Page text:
The Charity Commission for Northern Ireland has published its statutory guidance on the public benefit requirement after holding a consultation earlier this year.
From late 2013 it will become compulsory for all charities in Northern Ireland to register with the commission. To register, charities must show that they have exclusively charitable purposes that benefit the public.
The new guidance sets out what public benefit is and what charities need to know to ensure they are meeting the requirements.
"The public benefit requirement is defined in the Charities Act (Northern Ireland) 2008 and states that purposes must be for the public benefit to be charitable," it says. "Charity trustees must know and be able to identify the purposes of their charity."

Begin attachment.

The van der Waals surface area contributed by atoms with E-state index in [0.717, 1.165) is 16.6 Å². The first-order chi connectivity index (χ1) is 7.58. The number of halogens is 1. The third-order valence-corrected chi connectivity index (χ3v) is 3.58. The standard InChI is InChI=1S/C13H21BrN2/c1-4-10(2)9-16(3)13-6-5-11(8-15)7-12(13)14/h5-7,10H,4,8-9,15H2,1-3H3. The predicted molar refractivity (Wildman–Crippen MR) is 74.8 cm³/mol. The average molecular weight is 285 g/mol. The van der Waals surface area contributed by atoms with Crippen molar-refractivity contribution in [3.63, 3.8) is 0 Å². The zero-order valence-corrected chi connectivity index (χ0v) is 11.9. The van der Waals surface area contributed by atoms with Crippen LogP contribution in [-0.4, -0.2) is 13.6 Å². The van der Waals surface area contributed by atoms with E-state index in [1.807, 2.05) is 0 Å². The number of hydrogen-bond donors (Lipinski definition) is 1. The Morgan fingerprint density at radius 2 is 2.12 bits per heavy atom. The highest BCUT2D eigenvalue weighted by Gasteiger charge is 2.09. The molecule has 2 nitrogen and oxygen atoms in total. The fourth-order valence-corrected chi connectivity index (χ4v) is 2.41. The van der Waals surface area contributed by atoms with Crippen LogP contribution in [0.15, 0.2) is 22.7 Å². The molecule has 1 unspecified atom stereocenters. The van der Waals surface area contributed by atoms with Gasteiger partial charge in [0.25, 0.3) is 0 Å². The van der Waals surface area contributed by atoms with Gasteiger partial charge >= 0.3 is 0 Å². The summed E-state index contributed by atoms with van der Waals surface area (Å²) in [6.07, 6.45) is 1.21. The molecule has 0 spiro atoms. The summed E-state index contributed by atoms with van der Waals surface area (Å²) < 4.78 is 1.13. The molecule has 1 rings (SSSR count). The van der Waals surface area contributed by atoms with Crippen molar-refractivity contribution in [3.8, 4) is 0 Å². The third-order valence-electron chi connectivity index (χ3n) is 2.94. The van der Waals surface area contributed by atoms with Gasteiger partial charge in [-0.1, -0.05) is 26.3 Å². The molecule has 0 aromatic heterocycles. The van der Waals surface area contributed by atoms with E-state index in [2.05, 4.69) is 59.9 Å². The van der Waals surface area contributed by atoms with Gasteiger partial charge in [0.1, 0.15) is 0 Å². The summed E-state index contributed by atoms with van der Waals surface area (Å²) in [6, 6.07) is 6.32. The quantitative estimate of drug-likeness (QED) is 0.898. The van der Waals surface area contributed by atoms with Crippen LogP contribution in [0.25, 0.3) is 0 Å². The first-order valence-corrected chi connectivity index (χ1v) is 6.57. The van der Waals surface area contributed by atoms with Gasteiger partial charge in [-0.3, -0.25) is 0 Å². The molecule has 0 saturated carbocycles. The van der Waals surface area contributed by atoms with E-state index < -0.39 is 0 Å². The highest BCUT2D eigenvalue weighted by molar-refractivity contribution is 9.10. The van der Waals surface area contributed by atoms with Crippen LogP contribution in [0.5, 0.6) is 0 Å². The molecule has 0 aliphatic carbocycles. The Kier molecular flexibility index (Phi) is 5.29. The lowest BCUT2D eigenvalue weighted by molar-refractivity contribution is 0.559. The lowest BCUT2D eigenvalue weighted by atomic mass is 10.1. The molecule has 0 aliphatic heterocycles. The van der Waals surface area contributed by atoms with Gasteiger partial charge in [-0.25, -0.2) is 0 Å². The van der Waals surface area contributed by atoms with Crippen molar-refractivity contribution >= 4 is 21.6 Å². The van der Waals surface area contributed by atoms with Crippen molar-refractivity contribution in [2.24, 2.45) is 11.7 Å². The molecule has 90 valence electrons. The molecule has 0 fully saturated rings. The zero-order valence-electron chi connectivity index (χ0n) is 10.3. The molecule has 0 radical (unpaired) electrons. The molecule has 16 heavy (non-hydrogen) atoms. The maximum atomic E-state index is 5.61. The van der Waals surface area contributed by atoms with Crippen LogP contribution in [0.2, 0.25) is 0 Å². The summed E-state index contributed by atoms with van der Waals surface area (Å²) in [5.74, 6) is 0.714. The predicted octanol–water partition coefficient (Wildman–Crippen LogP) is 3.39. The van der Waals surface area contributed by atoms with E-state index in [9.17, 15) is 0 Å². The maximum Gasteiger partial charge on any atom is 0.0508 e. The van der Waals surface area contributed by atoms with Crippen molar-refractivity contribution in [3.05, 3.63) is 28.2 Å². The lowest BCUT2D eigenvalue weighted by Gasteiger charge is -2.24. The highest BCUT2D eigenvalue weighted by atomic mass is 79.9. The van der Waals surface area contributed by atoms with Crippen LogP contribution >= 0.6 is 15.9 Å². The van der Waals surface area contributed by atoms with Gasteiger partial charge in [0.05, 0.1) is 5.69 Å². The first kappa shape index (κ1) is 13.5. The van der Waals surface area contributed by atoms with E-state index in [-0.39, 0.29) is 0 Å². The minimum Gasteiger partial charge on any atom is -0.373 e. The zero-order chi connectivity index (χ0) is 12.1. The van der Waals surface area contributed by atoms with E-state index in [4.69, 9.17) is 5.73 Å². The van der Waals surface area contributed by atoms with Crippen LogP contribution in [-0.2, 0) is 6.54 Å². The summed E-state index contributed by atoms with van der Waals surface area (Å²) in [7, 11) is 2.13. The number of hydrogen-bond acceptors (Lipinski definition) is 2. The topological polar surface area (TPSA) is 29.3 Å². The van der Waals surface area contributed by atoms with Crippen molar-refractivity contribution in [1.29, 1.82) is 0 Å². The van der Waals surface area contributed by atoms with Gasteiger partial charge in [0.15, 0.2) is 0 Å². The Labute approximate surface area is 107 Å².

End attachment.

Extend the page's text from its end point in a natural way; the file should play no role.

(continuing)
The commission ran a public consultation earlier this year on a draft version of the guidance. A summary report on the consultation said the draft guidance would be amended before final publication to reflect concerns raised during the consultation.
The report said some concerns were raised about the registration of charities that were for the advancement of religion.
The commission’s response says: "We would like to reassure all organisations applying for charitable status that the commission will be evaluating applications on the basis of legislation and case law, and not by judging cultural or religious views. It is not the role of the commission to adjudicate over beliefs."
Other changes include a clearer explanation of what a "section of the public" means in regard to the provision of benefit.
In addition to this statutory guidance, the commission will produce supporting documents that provide further information on the 12 charitable purposes outlined in the Charities Act.
In an online statement, the commission said it was in the process of finalising these documents and they would be available to read or download soon.